Image: Matthew Loffhagen
Westerns are a strange genre of fiction. They’re generally set in one place, deal with one kind of character and utilize a specific but limited aesthetic language. At first glance, it seems like such a specific setup that this fully fledged genre should actually be just a niche interest. Cowboys on their horses always seem to belong to the generation before, yet the Western never really leaves, with constant new films, novels and video games published in the genre year after year.
Clearly Western fiction has something special to offer. By understanding what that is, authors can prepare themselves to write great Western stories. To that end, this article will cover the three golden rules of the Western, along with some advice on how to apply them to your own writing.
Rule #1 – It’s not about the cowboy hat
As I mentioned above, Westerns have an easily identifiable aesthetic (or ‘look’). The cowboy hat, horse, revolver and spurs are shorthand for a familiar, trustworthy character. In the Pixar children’s movie Toy Story, the writers use Woody the cowboy doll to support and introduce an outlandish world in which toys come to life. Dropped into this strange setting, children are greeted by the familiar and orientating presence of the dependable, recognizable cowboy.
But what makes a cowboy such a reassuring presence? For a start, they are highly masculine figures, something which is compounded by their cultural significance. The cowboy is an icon of the West (this time in terms of world culture, not literary genre) and especially of America. In contrast to other iconic figures such as the alien, the vampire or the pirate, the cowboy is firmly rooted in a single place and time – cowboys exist pretty much exclusively in the American West.
Understanding this, it can be confusing that the Western remains so popular. Why are so many people so excited by stories set in a single time period of one country? The answer is that the Western is actually the most visible aspect of a wider literary genre – one which is often obscured by lines of culture.
The samurai who came before
It’s no secret to film buffs that old Western movies take a huge amount from samurai narratives. From borrowed plot points to stolen shots, films like Akira Kurosawa’s Seven Samurai informed cowboy movies such as John Sturges’ The Magnificent Seven to degrees that can, in hindsight, feel closer to plagiarism than inspiration.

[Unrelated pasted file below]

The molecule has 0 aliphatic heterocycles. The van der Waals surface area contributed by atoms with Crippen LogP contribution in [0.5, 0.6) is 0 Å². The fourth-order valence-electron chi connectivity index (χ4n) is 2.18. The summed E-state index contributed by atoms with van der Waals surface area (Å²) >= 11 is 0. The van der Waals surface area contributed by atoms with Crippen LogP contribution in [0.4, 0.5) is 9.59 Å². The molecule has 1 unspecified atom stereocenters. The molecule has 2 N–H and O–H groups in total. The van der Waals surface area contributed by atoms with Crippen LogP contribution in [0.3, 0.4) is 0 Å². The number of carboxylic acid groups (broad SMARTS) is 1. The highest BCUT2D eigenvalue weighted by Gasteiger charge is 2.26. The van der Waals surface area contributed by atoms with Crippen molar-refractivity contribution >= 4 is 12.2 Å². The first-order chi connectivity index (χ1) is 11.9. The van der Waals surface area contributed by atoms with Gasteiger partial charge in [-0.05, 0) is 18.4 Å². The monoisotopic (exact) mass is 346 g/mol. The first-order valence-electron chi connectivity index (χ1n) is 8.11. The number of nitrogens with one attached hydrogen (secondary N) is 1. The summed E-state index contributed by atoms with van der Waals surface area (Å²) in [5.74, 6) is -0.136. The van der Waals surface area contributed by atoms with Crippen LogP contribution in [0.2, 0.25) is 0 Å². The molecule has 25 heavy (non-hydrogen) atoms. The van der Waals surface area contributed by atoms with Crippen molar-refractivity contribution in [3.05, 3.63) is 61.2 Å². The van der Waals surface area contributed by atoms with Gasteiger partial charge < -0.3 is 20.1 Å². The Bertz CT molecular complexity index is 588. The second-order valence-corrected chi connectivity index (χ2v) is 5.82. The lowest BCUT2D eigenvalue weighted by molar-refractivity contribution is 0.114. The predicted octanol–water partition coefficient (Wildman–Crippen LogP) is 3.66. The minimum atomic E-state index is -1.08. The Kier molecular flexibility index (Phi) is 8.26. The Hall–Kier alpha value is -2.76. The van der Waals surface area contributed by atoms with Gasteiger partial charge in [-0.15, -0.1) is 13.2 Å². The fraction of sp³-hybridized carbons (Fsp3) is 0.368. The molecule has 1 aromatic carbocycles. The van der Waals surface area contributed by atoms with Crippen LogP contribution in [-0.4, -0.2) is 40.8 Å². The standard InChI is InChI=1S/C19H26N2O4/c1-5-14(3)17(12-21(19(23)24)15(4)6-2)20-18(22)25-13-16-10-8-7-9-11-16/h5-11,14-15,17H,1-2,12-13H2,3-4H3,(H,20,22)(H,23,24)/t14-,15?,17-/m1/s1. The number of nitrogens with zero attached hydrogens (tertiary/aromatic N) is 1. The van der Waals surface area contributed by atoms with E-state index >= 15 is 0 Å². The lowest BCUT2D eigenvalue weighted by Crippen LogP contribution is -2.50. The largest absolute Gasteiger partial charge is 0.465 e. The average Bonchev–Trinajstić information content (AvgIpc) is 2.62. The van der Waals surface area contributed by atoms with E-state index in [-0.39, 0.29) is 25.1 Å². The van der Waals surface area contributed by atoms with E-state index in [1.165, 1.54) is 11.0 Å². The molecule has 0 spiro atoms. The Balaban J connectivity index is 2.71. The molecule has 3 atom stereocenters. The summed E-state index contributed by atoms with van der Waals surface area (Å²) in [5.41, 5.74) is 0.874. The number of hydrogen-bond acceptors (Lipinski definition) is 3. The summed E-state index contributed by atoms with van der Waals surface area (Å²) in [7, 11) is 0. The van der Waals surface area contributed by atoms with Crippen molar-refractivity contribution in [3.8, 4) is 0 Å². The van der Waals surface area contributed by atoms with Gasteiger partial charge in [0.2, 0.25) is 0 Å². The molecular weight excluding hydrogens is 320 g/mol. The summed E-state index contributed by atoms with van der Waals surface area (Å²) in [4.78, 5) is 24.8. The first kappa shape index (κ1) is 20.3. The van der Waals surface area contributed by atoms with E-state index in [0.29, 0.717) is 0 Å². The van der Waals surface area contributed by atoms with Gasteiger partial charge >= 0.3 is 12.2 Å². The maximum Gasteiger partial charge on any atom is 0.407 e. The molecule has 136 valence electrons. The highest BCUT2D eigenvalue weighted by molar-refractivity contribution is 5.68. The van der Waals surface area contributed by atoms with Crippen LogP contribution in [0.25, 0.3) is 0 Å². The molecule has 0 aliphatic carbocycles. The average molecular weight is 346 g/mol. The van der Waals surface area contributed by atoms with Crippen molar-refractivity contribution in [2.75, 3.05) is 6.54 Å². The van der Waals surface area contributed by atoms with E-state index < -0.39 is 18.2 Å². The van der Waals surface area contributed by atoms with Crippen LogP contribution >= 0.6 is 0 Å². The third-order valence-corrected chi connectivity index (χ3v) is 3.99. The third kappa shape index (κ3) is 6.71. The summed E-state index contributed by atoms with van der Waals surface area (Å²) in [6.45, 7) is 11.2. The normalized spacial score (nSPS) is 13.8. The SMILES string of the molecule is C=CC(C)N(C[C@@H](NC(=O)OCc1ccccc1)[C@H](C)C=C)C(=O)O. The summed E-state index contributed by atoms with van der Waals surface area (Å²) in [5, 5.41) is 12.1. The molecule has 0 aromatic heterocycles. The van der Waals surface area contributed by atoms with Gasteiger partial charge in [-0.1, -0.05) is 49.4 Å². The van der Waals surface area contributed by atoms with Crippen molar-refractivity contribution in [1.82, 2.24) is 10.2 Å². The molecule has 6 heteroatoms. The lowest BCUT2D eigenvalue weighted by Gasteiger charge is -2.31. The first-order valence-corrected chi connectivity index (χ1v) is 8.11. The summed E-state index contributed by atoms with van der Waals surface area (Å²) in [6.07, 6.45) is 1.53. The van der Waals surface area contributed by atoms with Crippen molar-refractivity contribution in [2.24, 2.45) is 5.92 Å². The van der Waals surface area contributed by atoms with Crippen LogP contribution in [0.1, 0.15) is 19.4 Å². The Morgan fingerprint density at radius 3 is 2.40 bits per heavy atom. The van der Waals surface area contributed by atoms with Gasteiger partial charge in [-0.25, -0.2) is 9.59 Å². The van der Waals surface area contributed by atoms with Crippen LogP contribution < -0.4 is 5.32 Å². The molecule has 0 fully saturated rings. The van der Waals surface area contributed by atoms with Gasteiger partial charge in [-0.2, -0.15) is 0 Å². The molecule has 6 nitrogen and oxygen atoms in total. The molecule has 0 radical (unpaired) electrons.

This was possible because these very different figures are used to tell the same sort of story – the aesthetic varies, but the themes explored are constant. It’s for this reason that novels like Cormac McCarthy’s No Country for Old Men or Jason Aaron’s Scalped can be accurately called Westerns, despite the first one being a police drama set in the 80’s and the latter a modern-day crime story following a Native American protagonist.
The hat, horse and gun are an easy visual shorthand for these themes, but they should never be considered the same thing. Unsupported by Western themes, the cowboy ‘look’ can pop up in any genre. If you’re in doubt, check out Marin Thomas’ Mills and Boon story, Her Secret Cowboy, or even the aforementioned Toy Story.
The serious side to this idea is that fans of Western themes often find themselves disappointed by narratives that are more interested in the Western look. A movie like Wild Wild West, for example, plays the cowboy look to the hilt, but would be paired with a thematically Western movie like A Fistful of Dollars to disastrous effect. Writers should be careful to appreciate the difference, or risk upsetting readers hoping for something they’re not ready to provide.A Stetson and a six-shooter don't make a Western - don't get sidetracked by appearances.Click To Tweet
That’s not to say that the cowboy look is useless – it’s a unique aesthetic, and suits Western themes perfectly – just that writing a Western is far more about the themes being discussed.
Rule # 2 – Anachronism is key
Western narratives are just one part of what could be termed ‘anachronism fiction’. That is, fiction which focuses on characters or ideas that are in conflict with their apparent successors. The American West is a perfect setting for these themes since it presents a situation in which modernity, as we understand it now, was beginning to overtake a more traditional and less complicated kind of life.